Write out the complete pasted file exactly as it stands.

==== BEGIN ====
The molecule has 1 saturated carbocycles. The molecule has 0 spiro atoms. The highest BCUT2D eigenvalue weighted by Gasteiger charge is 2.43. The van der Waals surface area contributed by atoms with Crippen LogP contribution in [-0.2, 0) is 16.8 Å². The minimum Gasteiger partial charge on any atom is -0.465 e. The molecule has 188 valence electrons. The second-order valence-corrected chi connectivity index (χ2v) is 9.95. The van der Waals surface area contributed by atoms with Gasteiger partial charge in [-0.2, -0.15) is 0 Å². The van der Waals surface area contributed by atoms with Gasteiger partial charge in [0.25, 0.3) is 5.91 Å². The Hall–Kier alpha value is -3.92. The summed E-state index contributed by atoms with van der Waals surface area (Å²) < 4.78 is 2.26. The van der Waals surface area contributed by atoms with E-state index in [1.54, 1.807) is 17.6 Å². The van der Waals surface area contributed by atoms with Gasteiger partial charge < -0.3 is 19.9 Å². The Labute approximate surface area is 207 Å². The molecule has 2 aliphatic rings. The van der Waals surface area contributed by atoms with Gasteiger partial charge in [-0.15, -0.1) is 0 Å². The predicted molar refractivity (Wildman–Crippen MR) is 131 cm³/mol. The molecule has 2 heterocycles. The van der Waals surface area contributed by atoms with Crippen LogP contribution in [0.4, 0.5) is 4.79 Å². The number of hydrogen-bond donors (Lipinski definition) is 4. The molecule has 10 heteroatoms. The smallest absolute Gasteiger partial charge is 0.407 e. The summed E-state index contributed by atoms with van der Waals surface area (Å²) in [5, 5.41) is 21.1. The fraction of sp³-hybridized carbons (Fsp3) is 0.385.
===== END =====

The molecule has 1 saturated carbocycles. The molecule has 0 spiro atoms. The highest BCUT2D eigenvalue weighted by Gasteiger charge is 2.43. The van der Waals surface area contributed by atoms with Crippen LogP contribution in [-0.2, 0) is 16.8 Å². The minimum Gasteiger partial charge on any atom is -0.465 e. The molecule has 188 valence electrons. The second-order valence-corrected chi connectivity index (χ2v) is 9.95. The van der Waals surface area contributed by atoms with Gasteiger partial charge in [-0.2, -0.15) is 0 Å². The van der Waals surface area contributed by atoms with Gasteiger partial charge in [0.25, 0.3) is 5.91 Å². The Hall–Kier alpha value is -3.92. The summed E-state index contributed by atoms with van der Waals surface area (Å²) < 4.78 is 2.26. The van der Waals surface area contributed by atoms with E-state index in [1.54, 1.807) is 17.6 Å². The van der Waals surface area contributed by atoms with Gasteiger partial charge < -0.3 is 19.9 Å². The Labute approximate surface area is 207 Å². The molecule has 2 aliphatic rings. The van der Waals surface area contributed by atoms with Gasteiger partial charge in [-0.15, -0.1) is 0 Å². The predicted molar refractivity (Wildman–Crippen MR) is 131 cm³/mol. The molecule has 2 heterocycles. The van der Waals surface area contributed by atoms with Crippen LogP contribution in [0.4, 0.5) is 4.79 Å². The number of hydrogen-bond donors (Lipinski definition) is 4. The molecule has 10 heteroatoms. The smallest absolute Gasteiger partial charge is 0.407 e. The summed E-state index contributed by atoms with van der Waals surface area (Å²) in [5, 5.41) is 21.1. The fraction of sp³-hybridized carbons (Fsp3) is 0.385.